How To Be On Time

Do you continually find yourself running late despite your best intentions? Here’s how to make that a thing of the past. Side effects include improved friendships, feelings of being trustworthy and a decrease in overall stress.

Your appointment with Polly Punctual is at 11 am. She’s always understanding when you end up screeching into the parking lot on one wheel at 11:20, emerging from your car with a flurry of sincere apologies for your tardiness but lately she’s been sighing and her “that’s okay”s are feeling less heartfelt. You love spending time with Polly P., and vow to get there on time next time. How can you make sure this happens?

First, ask yourself if you’re resenting Polly P. for being uptight and rigid? You may be unconsciously sabotaging your efforts to get there on time because you feel controlled by a strict deadline. The five-year-old in all of us hates being told what to do. Is this a factor for you?

If you’re confident that’s not a factor, that you love spending time with Polly P. and want to show her you respect her time, here’s how to do it.

Know what time you want to arrive

Polly P. will be waiting for you at 11 a.m., your agreed upon meeting time. She’ll actually be there well before that but that’s on her.

Know how long it takes to get to your destination

Even if it’s somewhere you’ve been to a million times before, pull out your phone and use the built in navigation system (probably Google maps) to find out how long it’ll take. Notice that the routes they offer may be different than the way you usually go because of roadwork, accidents and other delays. This is a useful heads up for you on how much time it’ll take to get there today. In our example, it usually takes you 30 minutes to get to your destination and Google maps confirms it’ll take 30 minutes to get there.

Add fifteen minutes

Now add 15 minutes. Because Google doesn’t know everything and there’s no indication of things that might happen like:

  • finding yourself behind a piece of farm machinery that’s coasting along at a cool 18 mph,
  • a broken traffic signal that slows traffic to a crawl,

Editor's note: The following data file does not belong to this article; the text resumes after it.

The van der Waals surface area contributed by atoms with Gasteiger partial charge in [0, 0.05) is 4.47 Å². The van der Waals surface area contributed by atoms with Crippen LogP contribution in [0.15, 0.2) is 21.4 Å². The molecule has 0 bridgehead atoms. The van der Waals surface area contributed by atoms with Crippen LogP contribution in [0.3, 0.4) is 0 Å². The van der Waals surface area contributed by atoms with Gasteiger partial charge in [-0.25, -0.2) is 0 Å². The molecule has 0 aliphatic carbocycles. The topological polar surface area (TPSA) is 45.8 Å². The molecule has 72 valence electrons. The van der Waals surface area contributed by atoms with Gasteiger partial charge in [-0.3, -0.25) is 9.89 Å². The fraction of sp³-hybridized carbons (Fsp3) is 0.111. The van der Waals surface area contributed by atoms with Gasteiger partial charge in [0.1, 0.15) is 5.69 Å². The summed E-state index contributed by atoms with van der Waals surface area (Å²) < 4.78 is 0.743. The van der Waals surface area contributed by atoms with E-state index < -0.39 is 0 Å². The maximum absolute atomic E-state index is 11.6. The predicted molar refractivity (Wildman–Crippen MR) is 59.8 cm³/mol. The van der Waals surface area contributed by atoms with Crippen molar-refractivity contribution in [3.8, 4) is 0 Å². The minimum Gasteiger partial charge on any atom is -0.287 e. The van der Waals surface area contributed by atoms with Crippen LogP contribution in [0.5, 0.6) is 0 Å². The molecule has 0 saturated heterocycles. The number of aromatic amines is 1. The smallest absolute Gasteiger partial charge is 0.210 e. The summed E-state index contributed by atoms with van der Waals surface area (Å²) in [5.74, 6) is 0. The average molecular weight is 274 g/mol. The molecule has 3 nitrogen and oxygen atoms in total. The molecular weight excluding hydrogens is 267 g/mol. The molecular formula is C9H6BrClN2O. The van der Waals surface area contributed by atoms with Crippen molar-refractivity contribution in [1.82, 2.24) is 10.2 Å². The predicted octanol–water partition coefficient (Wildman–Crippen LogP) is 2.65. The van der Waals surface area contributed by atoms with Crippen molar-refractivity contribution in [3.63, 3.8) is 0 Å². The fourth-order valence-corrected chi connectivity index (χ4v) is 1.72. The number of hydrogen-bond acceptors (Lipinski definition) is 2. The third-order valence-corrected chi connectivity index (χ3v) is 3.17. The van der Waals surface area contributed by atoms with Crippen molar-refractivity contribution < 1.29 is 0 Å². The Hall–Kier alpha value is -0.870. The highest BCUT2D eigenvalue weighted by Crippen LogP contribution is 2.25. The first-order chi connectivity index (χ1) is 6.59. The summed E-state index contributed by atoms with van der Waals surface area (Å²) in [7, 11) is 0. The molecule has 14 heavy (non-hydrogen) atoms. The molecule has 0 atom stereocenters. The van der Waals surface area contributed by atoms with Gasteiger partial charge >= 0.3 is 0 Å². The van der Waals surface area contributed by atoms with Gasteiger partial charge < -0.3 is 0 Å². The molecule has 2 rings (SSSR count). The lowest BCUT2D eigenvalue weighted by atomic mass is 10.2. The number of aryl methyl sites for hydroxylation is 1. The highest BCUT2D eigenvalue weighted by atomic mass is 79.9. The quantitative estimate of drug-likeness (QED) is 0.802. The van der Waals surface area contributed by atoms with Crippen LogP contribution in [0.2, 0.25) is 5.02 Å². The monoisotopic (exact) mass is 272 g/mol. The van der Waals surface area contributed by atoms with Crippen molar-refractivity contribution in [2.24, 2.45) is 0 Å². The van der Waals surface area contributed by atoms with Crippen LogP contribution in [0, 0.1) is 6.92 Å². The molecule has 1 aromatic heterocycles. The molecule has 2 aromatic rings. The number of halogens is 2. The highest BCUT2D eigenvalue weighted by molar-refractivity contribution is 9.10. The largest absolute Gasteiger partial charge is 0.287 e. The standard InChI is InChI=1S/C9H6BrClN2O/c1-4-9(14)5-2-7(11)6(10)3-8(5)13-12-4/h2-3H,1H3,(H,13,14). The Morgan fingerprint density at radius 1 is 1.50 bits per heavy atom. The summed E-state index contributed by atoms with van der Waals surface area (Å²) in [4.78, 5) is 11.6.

• realizing you forgot your mask and have to go back for it,
  • arriving to find out the parking lot is full and you have to find a place on the street and walk to your meeting spot.

Plan for the trip to take 30 minutes plus that extra 15 minutes for a total of 45 minutes. Leave the house at 10:15 a.m.

But wait!

When you set off this early, your brain is going to start telling you it’d be easy to swing by the library drop off on the way. That taking a few minutes to chat with your neighbors as you pull out of your driveway is fine. That you definitely have time to pick up some coffee on the way there.

Don’t do it! The 15 minutes padding is for unforeseen delays. If you use it to squeeze in some extra errands, you’re going to lose that padding.

If you want to combine errands on the way, plan them out. Dropping off at the library takes you ten minutes out of your way. Stopping to chat is going to be at least five minutes. Getting coffee will be another 15 minutes by the time you’ve got in and out of the drive-thru. You just added 30 minutes to your schedule, so now plan to leave at 9:45 a.m.

That means any getting ready has to happen before 9:45.

  • Do you have enough gas?
  • Fill your water bottle and grab some snacks.
  • Check your hat and sunglasses are in the car.
  • Go use the bathroom.

Give yourself 30 minutes to set yourself up for success which means start getting ready at 9:15 a.m.